What’s the Difference Between Third-Party Remote Access and Privileged Access?

February 02, 2018//Tori Taylor

Last Updated: July 29, 2022

Caution is needed when granting any user access to your network. But you need to be really careful when providing privileged access to your network. What’s the difference?

Third-party remote access is the method with which external users are able to connect with a defined network. Ideally, this connection is secure, controlled, and monitored at all times. However, many enterprises provide VPN credentials to third-party vendors that often provide privileged access.

The critical difference is the word “privileged.” Privileged access means the user, wherever they access your network, usually has administrative permission to view or alter important files or systems in your network.

Whenever credentials permit access to sensitive data it’s critical that they tightly protect it – even if it’s an inside user. An external user with privileged access presents significantly more risk to your network.


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Secure Remote Access Connection Checklist

Are you confident that your company’s remote access connection’s built to provide secure remote access? Use this checklist to determine if your remote access connection is safe enough to protect your business from a third-party data breach.


What Does Good Access Management Look Like?

Carefully consider who should be granted privileged access to your system and network content. Privileged users are often hacker targets. Because they have the keys to your system, compromising a privileged user makes it easier to infiltrate your network.

To mitigate this risk, ensure vendors never have privileged credentials to your network. Third-party remote access should be controlled and monitored while still allowing timely access to necessary systems to perform support tasks.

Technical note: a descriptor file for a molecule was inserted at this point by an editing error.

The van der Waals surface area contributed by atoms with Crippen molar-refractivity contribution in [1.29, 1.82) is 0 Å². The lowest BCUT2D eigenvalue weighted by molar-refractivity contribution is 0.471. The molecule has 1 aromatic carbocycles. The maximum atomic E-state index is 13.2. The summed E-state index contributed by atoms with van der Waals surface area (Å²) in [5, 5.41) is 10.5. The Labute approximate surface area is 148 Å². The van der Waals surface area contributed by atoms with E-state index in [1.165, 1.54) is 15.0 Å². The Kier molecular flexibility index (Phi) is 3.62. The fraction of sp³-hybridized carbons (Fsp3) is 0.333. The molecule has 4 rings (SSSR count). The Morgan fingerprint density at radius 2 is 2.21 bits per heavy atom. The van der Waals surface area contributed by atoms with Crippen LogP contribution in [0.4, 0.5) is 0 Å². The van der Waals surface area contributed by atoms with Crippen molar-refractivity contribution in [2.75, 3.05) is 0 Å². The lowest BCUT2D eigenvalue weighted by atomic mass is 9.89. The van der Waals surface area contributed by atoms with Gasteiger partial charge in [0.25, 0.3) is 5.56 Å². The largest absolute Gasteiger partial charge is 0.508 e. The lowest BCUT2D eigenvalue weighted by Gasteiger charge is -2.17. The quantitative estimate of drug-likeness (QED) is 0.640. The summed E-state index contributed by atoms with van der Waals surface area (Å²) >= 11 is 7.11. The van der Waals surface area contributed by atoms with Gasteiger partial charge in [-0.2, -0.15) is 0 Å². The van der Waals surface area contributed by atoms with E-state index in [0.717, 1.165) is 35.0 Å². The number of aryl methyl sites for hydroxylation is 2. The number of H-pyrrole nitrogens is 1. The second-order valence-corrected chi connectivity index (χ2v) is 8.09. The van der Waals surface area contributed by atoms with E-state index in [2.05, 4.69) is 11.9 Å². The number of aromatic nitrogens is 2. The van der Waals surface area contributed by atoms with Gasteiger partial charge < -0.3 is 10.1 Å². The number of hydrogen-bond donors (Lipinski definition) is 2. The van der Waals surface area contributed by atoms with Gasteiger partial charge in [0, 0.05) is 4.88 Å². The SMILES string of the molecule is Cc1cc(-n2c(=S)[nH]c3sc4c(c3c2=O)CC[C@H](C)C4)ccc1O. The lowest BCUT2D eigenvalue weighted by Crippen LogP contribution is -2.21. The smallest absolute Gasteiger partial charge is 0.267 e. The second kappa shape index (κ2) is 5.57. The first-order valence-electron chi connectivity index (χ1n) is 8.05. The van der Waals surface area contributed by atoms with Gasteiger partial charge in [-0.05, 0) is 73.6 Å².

There are key capabilities that secure vendor access management should include:



The first step is making sure the user attempting to access your network is authorized and authenticated. Two-factor authentication should be baked into your access management systems. It demands two independent identity checks that will stifle intruders holding stolen passwords. You want the two factors to authenticate the identity of the user as well as confirm the user has authorized access. Requiring a simple username and password does neither of these.


Access Control

As discussed, privileged credentials permit users access to sensitive systems. These should never be handed to vendors. Restricted controls are the only way to securely manage third-party remote access. While some third-parties may need privileged permissions to support their technology on an enterprise network, sweeping access should not be given. Ensure user accounts aren’t shared, and every action is tied to an individual – helping ensure accountability and compliance.


Auditing Capabilities

Advanced logging capabilities are essential to track all activity at a granular technician and user level. Extensive audit should report the “Who, What, When, and Where” details necessary to maintain compliance.

Remember, there is a difference between a user on your system and someone with privileged system access to sensitive or valuable data and functions. Make sure you know the difference.


About SecureLink

Our sole focus is secure third-party remote access. For highly regulated enterprise organizations, SecureLink Enterprise Access has pioneered a secure remote access platform. SecureLink for enterprise allows an organization to identify, control, and audit third-party vendors. For vendors, SecureLink Customer Connect is the gold standard remote access support platform because it is easy, efficient, and ensures compliance and reduces liability when supporting customers.

To learn more about the importance of third-party remote access vs. privileged access, watch this video with SecureLink founder Jeff Swearingen.

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